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This article was published 14/11/2008 (3144 days ago), so information in it may no longer be current.
A videotape played in court on Friday showed Karl Wesley McKay sob as he told a police interrogator he was surprised to find his tiny stepdaughter dead in the basement of their home on the Fisher River reserve.
Jurors watched a digital recording of statements McKay gave more than three years ago to RCMP Sgt. Norman Charett shortly after his arrest for the death of his five-year-old stepdaughter Phoenix Sinclair.
McKay told Charett he had no idea how Sinclair had died, adding, however, that she had been repeatedly beaten by Samantha Kematch, his common-law wife and Phoenix's mother.
"Samantha would treat her (Phoenix) like an animal," McKay said. "She really disliked the girl from since I met her."
McKay and Kematch have been charged with first-degree murder in Phoenix's death.
McKay denied being abusive towards the child, admitting that he would administer "a licking" to her bottom occasionally. However, he said it was Kematch who abused little Phoenix, refusing to give her food, constantly yelling at her and insisting she remain in the basement.
The statement McKay gave to police in March of 2006 was dramatically at odds with the testimony of his two sons earlier this week, who both said that McKay and Kematch regularly beat Phoenix, sometimes with a broken broom handle or with a metal fridge handle. One son testified that he had seen McKay choke Phoenix into unconsciousness, stomp on her, and chase her around their home while shooting at her with a pellet gun.
One son testified that on the day she died, McKay had stomped on the little girl.
But in the digital recording, McKay tells police that the night Phoenix died he had only tossed her four feet into a pile of dirty clothes in the basement after Kematch had complained that she was tired of hearing the child cry.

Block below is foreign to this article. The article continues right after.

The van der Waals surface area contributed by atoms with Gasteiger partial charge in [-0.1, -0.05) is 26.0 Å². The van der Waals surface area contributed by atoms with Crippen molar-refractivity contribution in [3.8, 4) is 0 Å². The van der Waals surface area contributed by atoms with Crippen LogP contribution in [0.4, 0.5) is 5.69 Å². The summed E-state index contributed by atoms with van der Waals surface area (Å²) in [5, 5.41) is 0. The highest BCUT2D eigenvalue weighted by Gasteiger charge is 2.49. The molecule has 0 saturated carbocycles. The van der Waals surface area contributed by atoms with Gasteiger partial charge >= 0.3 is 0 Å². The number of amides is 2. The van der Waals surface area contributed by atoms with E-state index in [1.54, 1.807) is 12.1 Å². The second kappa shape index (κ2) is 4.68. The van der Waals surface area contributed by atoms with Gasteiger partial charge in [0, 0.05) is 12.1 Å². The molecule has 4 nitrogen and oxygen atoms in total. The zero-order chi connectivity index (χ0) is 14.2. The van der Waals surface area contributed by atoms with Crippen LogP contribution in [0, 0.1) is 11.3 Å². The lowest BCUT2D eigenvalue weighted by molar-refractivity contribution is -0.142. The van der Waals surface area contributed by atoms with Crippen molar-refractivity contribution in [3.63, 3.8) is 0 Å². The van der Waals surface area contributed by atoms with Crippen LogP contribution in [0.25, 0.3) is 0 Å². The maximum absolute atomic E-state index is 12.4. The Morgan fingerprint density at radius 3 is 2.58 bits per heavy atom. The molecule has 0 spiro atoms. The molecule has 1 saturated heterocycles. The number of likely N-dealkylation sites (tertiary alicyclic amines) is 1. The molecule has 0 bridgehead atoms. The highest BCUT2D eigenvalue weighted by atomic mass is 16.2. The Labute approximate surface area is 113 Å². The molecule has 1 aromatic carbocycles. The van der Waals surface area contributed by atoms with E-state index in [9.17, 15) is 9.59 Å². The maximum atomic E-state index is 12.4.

McKay said Phoenix was alive when he and Kematch left her in the basement to visit his father. He said he was alarmed when 30 minutes later his son, who was visiting with them, phoned him to say he feared Phoenix was dead.
McKay said he rushed to the basement and found the cold and lifeless Phoenix lying on her stomach on top of a pile of dirty clothes. He said he tried to revive her by administering CPR and when that failed he took her naked body to an upstairs bathroom to give her a warm bath in a vain attempt to revive the child.
"I checked her again... She was cold dead," McKay said. "I was scared. I didn't know what the hell to do.
"I didn't want to kill the little kid."
McKay said that when they realized that Phoenix was dead, they took her body back to the basement. He said that Kematch instructed him to wrap her body in a sheet of polyvinyl, taped it tight and then wrapped an old yellow raincoat around her.
McKay said that after he wrapped Phoenix's body he carried it outside and placed it in the trunk of his car. He left his son at home while he and Kematch drove to the reserve dump and buried Phoenix in a shallow grave.
McKay said that when they returned home, Kematch was obsessed with removing any traces that the child had been there. He said she initially wanted to return to the dump site to chop off the child's head in the belief that would eliminate DNA evidence. He said Kematch later told him to scrub the basement floor with bleach to remove blood and other stains and he later painted the entire floor.
The trial resumes Monday.